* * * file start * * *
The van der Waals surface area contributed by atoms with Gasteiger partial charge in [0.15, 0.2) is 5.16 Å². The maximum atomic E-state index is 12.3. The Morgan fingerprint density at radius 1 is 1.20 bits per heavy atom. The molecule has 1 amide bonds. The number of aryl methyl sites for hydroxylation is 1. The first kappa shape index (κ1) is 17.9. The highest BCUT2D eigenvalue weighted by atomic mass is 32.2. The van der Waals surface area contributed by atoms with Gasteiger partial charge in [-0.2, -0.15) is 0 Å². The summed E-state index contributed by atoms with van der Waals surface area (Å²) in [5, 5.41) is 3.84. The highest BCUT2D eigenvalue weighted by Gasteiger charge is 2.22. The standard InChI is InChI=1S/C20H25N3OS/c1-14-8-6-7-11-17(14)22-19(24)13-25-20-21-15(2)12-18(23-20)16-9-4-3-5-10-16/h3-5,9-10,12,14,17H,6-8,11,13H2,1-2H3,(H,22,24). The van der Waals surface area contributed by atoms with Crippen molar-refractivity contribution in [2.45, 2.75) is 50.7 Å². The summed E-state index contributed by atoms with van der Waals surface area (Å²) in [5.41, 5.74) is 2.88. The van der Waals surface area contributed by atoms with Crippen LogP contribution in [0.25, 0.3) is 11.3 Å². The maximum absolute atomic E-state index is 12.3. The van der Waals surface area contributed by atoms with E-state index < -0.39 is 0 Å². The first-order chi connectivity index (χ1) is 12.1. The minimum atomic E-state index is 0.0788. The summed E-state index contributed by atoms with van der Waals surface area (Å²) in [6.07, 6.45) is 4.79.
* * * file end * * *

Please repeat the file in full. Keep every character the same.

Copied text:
The van der Waals surface area contributed by atoms with Gasteiger partial charge in [0.15, 0.2) is 5.16 Å². The maximum atomic E-state index is 12.3. The Morgan fingerprint density at radius 1 is 1.20 bits per heavy atom. The molecule has 1 amide bonds. The number of aryl methyl sites for hydroxylation is 1. The first kappa shape index (κ1) is 17.9. The highest BCUT2D eigenvalue weighted by atomic mass is 32.2. The van der Waals surface area contributed by atoms with Gasteiger partial charge in [-0.2, -0.15) is 0 Å². The summed E-state index contributed by atoms with van der Waals surface area (Å²) in [5, 5.41) is 3.84. The highest BCUT2D eigenvalue weighted by Gasteiger charge is 2.22. The standard InChI is InChI=1S/C20H25N3OS/c1-14-8-6-7-11-17(14)22-19(24)13-25-20-21-15(2)12-18(23-20)16-9-4-3-5-10-16/h3-5,9-10,12,14,17H,6-8,11,13H2,1-2H3,(H,22,24). The van der Waals surface area contributed by atoms with Crippen molar-refractivity contribution in [2.45, 2.75) is 50.7 Å². The summed E-state index contributed by atoms with van der Waals surface area (Å²) in [5.41, 5.74) is 2.88. The van der Waals surface area contributed by atoms with Crippen LogP contribution in [0.25, 0.3) is 11.3 Å². The maximum absolute atomic E-state index is 12.3. The van der Waals surface area contributed by atoms with E-state index < -0.39 is 0 Å². The first-order chi connectivity index (χ1) is 12.1. The minimum atomic E-state index is 0.0788. The summed E-state index contributed by atoms with van der Waals surface area (Å²) in [6.07, 6.45) is 4.79.